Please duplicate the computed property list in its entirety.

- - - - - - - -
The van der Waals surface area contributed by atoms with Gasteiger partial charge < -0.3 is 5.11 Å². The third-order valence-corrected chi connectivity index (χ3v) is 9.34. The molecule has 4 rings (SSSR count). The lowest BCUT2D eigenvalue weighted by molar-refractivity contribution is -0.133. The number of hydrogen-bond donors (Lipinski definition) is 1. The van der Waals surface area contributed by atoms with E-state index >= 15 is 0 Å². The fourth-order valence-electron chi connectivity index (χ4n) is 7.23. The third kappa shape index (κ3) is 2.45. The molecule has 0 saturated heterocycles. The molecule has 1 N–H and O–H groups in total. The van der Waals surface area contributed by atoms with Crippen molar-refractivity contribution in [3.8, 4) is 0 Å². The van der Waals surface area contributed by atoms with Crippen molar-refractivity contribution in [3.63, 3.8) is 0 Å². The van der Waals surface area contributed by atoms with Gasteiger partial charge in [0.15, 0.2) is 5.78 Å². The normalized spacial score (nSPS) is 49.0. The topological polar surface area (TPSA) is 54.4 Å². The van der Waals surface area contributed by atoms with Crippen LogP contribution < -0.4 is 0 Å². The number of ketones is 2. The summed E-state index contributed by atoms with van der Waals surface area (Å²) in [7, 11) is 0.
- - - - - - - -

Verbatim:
The van der Waals surface area contributed by atoms with Gasteiger partial charge < -0.3 is 5.11 Å². The third-order valence-corrected chi connectivity index (χ3v) is 9.34. The molecule has 4 rings (SSSR count). The lowest BCUT2D eigenvalue weighted by molar-refractivity contribution is -0.133. The number of hydrogen-bond donors (Lipinski definition) is 1. The van der Waals surface area contributed by atoms with E-state index >= 15 is 0 Å². The fourth-order valence-electron chi connectivity index (χ4n) is 7.23. The third kappa shape index (κ3) is 2.45. The molecule has 0 saturated heterocycles. The molecule has 1 N–H and O–H groups in total. The van der Waals surface area contributed by atoms with Crippen molar-refractivity contribution in [3.8, 4) is 0 Å². The van der Waals surface area contributed by atoms with Crippen molar-refractivity contribution in [3.63, 3.8) is 0 Å². The van der Waals surface area contributed by atoms with Gasteiger partial charge in [0.15, 0.2) is 5.78 Å². The normalized spacial score (nSPS) is 49.0. The topological polar surface area (TPSA) is 54.4 Å². The van der Waals surface area contributed by atoms with Crippen LogP contribution < -0.4 is 0 Å². The number of ketones is 2. The summed E-state index contributed by atoms with van der Waals surface area (Å²) in [7, 11) is 0.